9.      How will public sector IT adapt to the new ‘age of austerity’?
ICT can drive costs savings in the workforce, the workplace and in the use of energy and resources. IT options are well understood. Two examples are location independent workforce (LIW) and shared services. Location independent workforces need to be provided the necessary infrastructure and support tools. Given the work of the BDUK and ultrafast broadband roll out in the UK, there is a real opportunity for government to jump to the next level of workforce management. LIW would allow large numbers of staff to be relocated across the country and provide virtual decentralization to support the localization agenda. Additionally, where needed telepresence centres could be established and shared in local government offices to facilitate the one-to-one meetings needed as part of the LIW movement.

Shared infrastructure and shared services would underpin the development of LIW. While the government is intellectually aligned to these two ideas, there remains reluctance to move quickly to converge organisations at a business level and to drive cultural and process change. Government department all are behind sharing services, but the overall approach is "you are free to share my services".

The taking back of central procurement and the renegotiation of ICT contracts is a major step in sending out a strong message of control. Along with the £95 million cut in spending, government can set the agenda is enforcing innovation in management, design and delivery of ICT; nonetheless, £95m as part of £16billion will be of limited impact. The objective of more online deliver of service needs to be incentivized. This could be done through supply-side control of ICT budgets and minimal interoperability and open standards approach or this could be done through demand-side actions.

Demand -side would provide either financial incentive to complete transactions on line - a reduced cost to citizens. However, countries, which have better connectivity and higher rates of ICT literacy and home computer usage, attest to the fact that many citizens prefer one-to-one engagement between public/civil servants. This includes younger ICT trained citizens not solely the hard-to-reach or frequent users of public services. The existing physical presence trust models of ‘civil servant/public/ business’ relations have been created over 150 years so the extension to government web-presence requires targeted actions. Additional study needs to address reticence in using interactive government services. How could this be addressed?

Firstly, ICT can be placed into the citizen/civil servant interaction. Any one-on-one meetings would revolve around the LCD screen being shared with the citizen instead of the civil servant owning their PC. The actions taken on the PC need to become a common activity. Gradually, this would move from data input by the civil servant to data input from the citizen. This prepares the citizen for remote delivery or kiosk input if assistance is needed. Gradualist actions are needed to build confidence and trust in ICT enabled government.

Secondly, the ICT enablement of public services is built upon the pre-requisite of simplified interactions; however, provision is not enough. The handing in a set of complete papers to a local authority and having this signed-off or accepted is an act of completion, which has psychological and social significance. The sense of completion of ICT deliver services is ‘missed’ by the public. One of the immediate concerns is the autocorrecting of input on online forms. This needs to be done after each field is completed, not after a page is submitted.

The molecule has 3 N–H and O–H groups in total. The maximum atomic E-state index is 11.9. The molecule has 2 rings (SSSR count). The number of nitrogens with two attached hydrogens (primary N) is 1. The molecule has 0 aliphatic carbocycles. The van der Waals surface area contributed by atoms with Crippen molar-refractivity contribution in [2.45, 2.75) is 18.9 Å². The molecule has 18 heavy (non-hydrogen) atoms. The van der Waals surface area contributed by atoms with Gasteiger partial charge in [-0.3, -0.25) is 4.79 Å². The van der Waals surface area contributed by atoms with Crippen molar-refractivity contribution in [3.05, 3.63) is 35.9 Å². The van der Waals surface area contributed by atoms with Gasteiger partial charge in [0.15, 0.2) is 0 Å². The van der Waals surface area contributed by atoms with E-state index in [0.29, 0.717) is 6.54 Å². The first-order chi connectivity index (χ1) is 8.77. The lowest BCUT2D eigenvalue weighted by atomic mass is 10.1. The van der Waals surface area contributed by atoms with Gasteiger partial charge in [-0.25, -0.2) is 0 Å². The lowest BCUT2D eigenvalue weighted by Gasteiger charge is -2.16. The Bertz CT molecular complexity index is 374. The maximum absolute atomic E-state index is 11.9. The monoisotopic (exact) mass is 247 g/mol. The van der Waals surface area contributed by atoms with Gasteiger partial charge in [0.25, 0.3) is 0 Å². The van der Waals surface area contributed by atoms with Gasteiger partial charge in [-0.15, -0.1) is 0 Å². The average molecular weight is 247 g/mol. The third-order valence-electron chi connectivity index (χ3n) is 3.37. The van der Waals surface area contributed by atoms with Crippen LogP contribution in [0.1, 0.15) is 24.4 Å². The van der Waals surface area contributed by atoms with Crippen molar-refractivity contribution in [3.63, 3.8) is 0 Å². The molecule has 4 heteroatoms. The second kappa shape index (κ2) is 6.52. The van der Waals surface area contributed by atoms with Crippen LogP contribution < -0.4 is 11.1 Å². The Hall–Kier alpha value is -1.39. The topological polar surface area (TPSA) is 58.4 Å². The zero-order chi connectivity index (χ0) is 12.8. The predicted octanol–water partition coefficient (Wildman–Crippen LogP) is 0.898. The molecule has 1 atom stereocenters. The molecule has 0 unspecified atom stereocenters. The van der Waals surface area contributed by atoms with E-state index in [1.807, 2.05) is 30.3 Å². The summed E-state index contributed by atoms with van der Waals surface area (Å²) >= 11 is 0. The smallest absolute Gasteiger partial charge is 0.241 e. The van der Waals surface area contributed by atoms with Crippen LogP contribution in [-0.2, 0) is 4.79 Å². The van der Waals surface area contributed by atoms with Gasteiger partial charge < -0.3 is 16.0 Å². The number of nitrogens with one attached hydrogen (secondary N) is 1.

10.  How well does Government take advantage of new technological developments and external expertise?

Civil servants are often too internally focused between lead government departments and ‘bilaterals’ when the actual advice needed is external. Government needs to strengthen its industry engagement. Events with industry are seen as risking commercial involvement or endorsement. Nevertheless, this also varies greatly between companies. Personal connections are not a basis for government/industry interaction. Central government would benefit from developing an industry engagement strategy, which is public and understood by civil servants. It would address the fragmented and unsystematic engagement to date. If advice is sought , then this would also provide the feedback loop needed to understand when advice is implemented in a selective or restricted manner.

11.  How appropriate is the Government’s existing approach to information security, information assurance and privacy?
There is a need to balance the cost and ICT constraints associated with security provision against the genuine need of Government to exploit ICT for business gain. It is appropriate to begin a dialogue with industry in this area. The challenge of cyber security and terrorism require a united effort to ensure the UK has the optimal solution for industrial, economic and military purposes.

This has been of concern within PSN where there was a genuine industry view on the right approach for securing IL3 traffic. The industry consensus was view set aside and a government department implemented their preferred approach. The detail behind the decision (in as far as possible) needs to be feedback into the industry. Failure to provide feedback after active engagement jeopardizes goodwill and future co-operation. The decision taken, against industry opinion, may already be having adverse effects in connected areas of ICT.

12.  How well does the UK compare to other countries with regard to government procurement and application of IT systems?

In a post-bureaucratic age, identity/ identities’ management is key to enable simpler, faster services. The ending of national identity programme will have a serious impact on delivery of full interaction in ICT services.

Other countries do have a Minister for ICT that regroups many of the challenges currently dispersed between delivery organisation and Cabinet Office.

Other countries do have significant failures.

On value-for-money the UK does need to have better tendering and negotiation positions. Services procured and delivered on an ongoing basis which are significantly higher than those available outside contract should be used as leverage in a more routine manner.

January 2011